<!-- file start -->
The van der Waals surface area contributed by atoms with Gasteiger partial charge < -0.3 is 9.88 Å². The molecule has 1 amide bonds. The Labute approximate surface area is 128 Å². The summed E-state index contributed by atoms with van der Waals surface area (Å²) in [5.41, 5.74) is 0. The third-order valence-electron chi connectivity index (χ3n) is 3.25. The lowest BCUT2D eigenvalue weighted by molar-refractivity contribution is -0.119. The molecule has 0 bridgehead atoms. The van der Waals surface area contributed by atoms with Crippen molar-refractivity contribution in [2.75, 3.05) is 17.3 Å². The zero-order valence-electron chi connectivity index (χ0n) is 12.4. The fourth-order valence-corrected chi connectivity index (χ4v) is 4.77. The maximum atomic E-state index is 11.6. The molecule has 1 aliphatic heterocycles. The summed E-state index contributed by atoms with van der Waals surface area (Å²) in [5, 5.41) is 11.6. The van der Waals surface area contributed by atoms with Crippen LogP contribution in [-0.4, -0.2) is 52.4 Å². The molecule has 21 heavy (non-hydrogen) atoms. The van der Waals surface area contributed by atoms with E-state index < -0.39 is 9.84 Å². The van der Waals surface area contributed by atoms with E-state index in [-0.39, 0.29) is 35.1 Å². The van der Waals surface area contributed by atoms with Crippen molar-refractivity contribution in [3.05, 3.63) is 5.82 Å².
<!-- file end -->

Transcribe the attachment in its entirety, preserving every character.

The van der Waals surface area contributed by atoms with Gasteiger partial charge < -0.3 is 9.88 Å². The molecule has 1 amide bonds. The Labute approximate surface area is 128 Å². The summed E-state index contributed by atoms with van der Waals surface area (Å²) in [5.41, 5.74) is 0. The third-order valence-electron chi connectivity index (χ3n) is 3.25. The lowest BCUT2D eigenvalue weighted by molar-refractivity contribution is -0.119. The molecule has 0 bridgehead atoms. The van der Waals surface area contributed by atoms with Crippen molar-refractivity contribution in [2.75, 3.05) is 17.3 Å². The zero-order valence-electron chi connectivity index (χ0n) is 12.4. The fourth-order valence-corrected chi connectivity index (χ4v) is 4.77. The maximum atomic E-state index is 11.6. The molecule has 1 aliphatic heterocycles. The summed E-state index contributed by atoms with van der Waals surface area (Å²) in [5, 5.41) is 11.6. The van der Waals surface area contributed by atoms with Crippen LogP contribution in [-0.4, -0.2) is 52.4 Å². The molecule has 21 heavy (non-hydrogen) atoms. The van der Waals surface area contributed by atoms with E-state index < -0.39 is 9.84 Å². The van der Waals surface area contributed by atoms with E-state index in [-0.39, 0.29) is 35.1 Å². The van der Waals surface area contributed by atoms with Crippen molar-refractivity contribution in [3.05, 3.63) is 5.82 Å².